Andsnes is clear about one thing. While he could live in “any city in the world, as long as it has an airport, to be able to get around” – he’s learned a lot about himself over the years. “I’m getting more and more sure of the fact that I cannot move away from Norway. It’s a fantastic place.”

We’re glad he’s here this week. Tomorrow night’s concert is one I’ve been looking forward to for a long time!

Leif Ove Andsnes at WGBH this afternoon

radio coffeehouse

January 9, 2012

radio coffee house - milton, ma

Radio + coffee = irresistable combo. Right? Yep, at least to me.

Stopped by the Radio Coffeehouse this afternoon in Milton, MA. It was a little detour on the way to getting my new MA driver’s license at one of the area’s only RMV branch offices, in nearby Roslindale. Might as well procrastinate for a few minutes and stop off for a good cup of local java. Seriously. It’s not like a short delay in getting to the RMV could adversely impact what already promised to be a painfully time-consuming process.

I’ve been in search of a great cup of coffee since moving to MA around three months ago. Seems like a crime here, the hometown of Dunkin Donuts, to admit out loud that I don’t like their coffee. But I don’t. I really don’t. Always served much too hot, in styrofoam cups, it’s watery and flavorless and it’s not helped by the fact that they insist on fixing it up mysteriously behind the counter instead of making milk and sweeteners available for folks to do it for themselves and get the balance of ingredients just to taste. Problem is, with so very MANY DD shops around they appear to have the corner on the market and, surprisingly for such a cosmopolitan town, I’m discovering that there aren’t that many local coffee shops to be found in Boston. That’s fine, you don’t need many. You just need a few good ones.

The Radio Coffeehouse is a good one. Coffee’s fine, and the homemade cupcake with delicious (and generous!) buttercream icing hit the spot perfectly. Styrofoam cups are the standard here, too, unfortunately, and the coffee’s still fixed up behind the counter instead of by the customers themselves. But at least it’s done well, with care from the counter help to listen to the requested additions and get them right. (Creamer and a packet of sweetener: it’s not hard to get right, but you’d be surprised how often it’s messed up anyway.)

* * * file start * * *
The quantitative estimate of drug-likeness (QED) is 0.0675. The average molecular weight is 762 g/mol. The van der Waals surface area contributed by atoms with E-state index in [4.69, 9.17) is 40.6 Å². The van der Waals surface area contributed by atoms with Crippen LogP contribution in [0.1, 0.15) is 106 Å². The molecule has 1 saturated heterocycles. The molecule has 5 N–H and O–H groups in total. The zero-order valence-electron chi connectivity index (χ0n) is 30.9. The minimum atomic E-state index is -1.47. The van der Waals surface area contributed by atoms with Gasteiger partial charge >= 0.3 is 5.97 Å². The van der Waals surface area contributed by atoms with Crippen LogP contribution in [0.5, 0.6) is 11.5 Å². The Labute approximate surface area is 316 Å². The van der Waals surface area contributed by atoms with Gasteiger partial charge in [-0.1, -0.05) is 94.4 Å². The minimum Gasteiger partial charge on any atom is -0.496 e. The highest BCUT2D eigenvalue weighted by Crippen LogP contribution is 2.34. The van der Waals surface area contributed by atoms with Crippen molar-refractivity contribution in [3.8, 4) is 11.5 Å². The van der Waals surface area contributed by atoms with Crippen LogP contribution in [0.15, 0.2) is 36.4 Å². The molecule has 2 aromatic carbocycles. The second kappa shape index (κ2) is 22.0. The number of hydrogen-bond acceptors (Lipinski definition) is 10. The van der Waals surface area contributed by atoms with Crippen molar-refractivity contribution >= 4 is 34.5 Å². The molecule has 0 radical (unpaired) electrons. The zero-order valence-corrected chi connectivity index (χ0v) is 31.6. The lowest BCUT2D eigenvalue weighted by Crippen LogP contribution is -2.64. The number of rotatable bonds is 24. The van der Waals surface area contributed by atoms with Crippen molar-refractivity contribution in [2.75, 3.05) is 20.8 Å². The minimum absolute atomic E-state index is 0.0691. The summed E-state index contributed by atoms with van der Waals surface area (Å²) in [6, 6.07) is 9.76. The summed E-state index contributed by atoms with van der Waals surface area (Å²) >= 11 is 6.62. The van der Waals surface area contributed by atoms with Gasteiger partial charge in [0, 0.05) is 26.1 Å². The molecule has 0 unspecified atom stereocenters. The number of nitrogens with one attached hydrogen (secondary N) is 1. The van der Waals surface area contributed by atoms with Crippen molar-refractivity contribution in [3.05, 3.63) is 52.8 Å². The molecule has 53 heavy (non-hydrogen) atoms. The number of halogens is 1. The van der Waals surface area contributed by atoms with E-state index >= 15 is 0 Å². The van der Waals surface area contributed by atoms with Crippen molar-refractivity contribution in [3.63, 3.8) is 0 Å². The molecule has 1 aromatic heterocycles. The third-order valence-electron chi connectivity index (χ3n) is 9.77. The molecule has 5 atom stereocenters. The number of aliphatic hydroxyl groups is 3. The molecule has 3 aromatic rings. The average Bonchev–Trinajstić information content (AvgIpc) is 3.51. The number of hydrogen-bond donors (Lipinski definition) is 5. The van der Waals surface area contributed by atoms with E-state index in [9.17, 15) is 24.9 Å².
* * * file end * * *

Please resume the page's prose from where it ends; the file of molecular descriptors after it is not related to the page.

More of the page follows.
And check out the radio collection that runs the length of the shop – can’t beat that.

I’ll be back, and next time I’ll bring my own cup for them to fill.

PS – Best cup of coffee and overall experience I’ve had so far is at the Thinking Cup right next to Boston Common. Fabulous pastries too – French macaroons, mini cheesecakes, homemade Danishes…mmm…

twelfth night

January 6, 2012

Twelfth Night

by Laurie Lee

“No night could be darker than this night,

No cold so cold,

As the blood snaps like a wire,

And the heart’s sap stills,

And the year seems defeated.

 

O never again, it seems, can green things run,

Or sky birds fly,

Or the grass exhale its humming breath

Powdered with pimpernels,

From this dark lung of winter.

 

Yet here are lessons for the final mile

Of pilgim kings;

The mile still left when all have reached

Their tether’s end: that mile

Where the Child lies hid

 

For see, beneath the hand, the earth already

Warms and glows;

For men with shepherd’s eyes there are

Signs in the dark, the turning stars,

The lamb’s returning time.

 

Out of this utter death he’s born again,

His birth our saviour;

From terror’s equinox he climbs and grows,

Drawing his finger’s light across our blood –

The sun of heaven, and the son of god.”